o    C#, ASP.Net MVC, ServiceStack, Javascript, Knockout.js, SqlServer, EntityFramework
o    Amazon AWS: EC2, Cloud Formation, VPC, RDS, CodeDeploy
o    Jira, Confluence, Bamboo, Stash (Git), Svn
o    Powershell, Python, Bash
o    Windows, Linux
  • Experience with agile development methodologies
  • Excellent organizational, prioritization and time management skills
Additional Requirements
  • Experience setting up and managing automated build and deployment systems
  • Experience with Chef, Puppet, Salt, or Ansible
  • Familiarity with CloudFormation and JSON
  • Familiarity with system monitoring tooling like Nagios, SiteScope, Cloudwatch, etc.
  • Experience working in a Continuous Delivery environment
  • Team player that will cross discipline boundaries to help their peers
  • A pragmatic approach to development, and problem solving in general
  • Humble but motivated individuals
This position will be subject to a background check.
If you are interested in joining the College Board and you meet our qualifications, we encourage you to APPLY by following the link below to send us your resume and a brief introductory cover letter that includes salary expectations.
The College Board’s mission is to connect students to college success and opportunity. We are a not-for-profit membership organization committed to excellence and equity in education. Among our best-known products are the SAT®, PSAT/NMSQT®, and Advanced Placement Program®.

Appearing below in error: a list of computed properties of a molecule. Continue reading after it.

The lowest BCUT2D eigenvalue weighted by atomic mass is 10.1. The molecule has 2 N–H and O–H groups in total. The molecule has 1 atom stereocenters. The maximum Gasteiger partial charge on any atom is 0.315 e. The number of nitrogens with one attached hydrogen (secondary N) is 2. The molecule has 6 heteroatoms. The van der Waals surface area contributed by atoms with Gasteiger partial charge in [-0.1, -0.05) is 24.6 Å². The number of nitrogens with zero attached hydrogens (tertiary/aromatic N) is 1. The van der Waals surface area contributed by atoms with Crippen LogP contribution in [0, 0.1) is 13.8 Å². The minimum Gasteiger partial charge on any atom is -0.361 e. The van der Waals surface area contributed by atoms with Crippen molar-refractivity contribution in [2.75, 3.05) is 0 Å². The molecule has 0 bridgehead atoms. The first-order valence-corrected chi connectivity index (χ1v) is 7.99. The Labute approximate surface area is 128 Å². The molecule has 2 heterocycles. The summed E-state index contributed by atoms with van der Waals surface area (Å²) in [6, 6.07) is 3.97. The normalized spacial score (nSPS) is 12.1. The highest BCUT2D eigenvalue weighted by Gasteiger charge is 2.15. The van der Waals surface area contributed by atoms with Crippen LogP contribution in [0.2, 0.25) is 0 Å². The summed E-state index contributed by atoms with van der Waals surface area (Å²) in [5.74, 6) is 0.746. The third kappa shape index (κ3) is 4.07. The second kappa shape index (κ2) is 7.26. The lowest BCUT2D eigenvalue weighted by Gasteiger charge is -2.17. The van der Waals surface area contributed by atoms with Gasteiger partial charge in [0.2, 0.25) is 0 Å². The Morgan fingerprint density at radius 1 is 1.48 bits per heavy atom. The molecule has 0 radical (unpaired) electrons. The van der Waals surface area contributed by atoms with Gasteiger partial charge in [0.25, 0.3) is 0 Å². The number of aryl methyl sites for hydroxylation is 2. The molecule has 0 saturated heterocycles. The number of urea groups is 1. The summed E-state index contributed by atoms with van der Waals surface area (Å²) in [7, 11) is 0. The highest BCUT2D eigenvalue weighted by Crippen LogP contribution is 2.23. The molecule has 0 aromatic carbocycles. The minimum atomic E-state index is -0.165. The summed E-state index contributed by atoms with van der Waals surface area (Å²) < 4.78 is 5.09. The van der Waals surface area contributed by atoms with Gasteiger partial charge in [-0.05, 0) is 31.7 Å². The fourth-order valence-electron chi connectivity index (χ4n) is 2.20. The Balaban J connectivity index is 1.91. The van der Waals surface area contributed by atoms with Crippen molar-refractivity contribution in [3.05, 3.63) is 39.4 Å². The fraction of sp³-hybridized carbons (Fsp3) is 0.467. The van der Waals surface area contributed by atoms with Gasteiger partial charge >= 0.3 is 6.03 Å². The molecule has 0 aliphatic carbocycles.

4 Responses

  1. Dan Lipford

    I’m not at all sure that computers couldn’t do a better job than some of the folks they’ve got writing their questions and answers now.

    The following text will soon appear in our blog post on the New SAT’s Writing and Language Test:

    “According to the CB, the New SAT’s Writing and Language Test asks students to be editors “and improve passages that were written especially for the test” [remember that for later]…

    “The transportation planner’s job might involve conducting a traffic count to determine the daily number of vehicles traveling on the road to the new factory. If analysis of the traffic count indicates that there is more traffic than the 6 current road as it is designed at this time can efficiently accommodate, the transportation planner might recommend widening the road to add another lane.”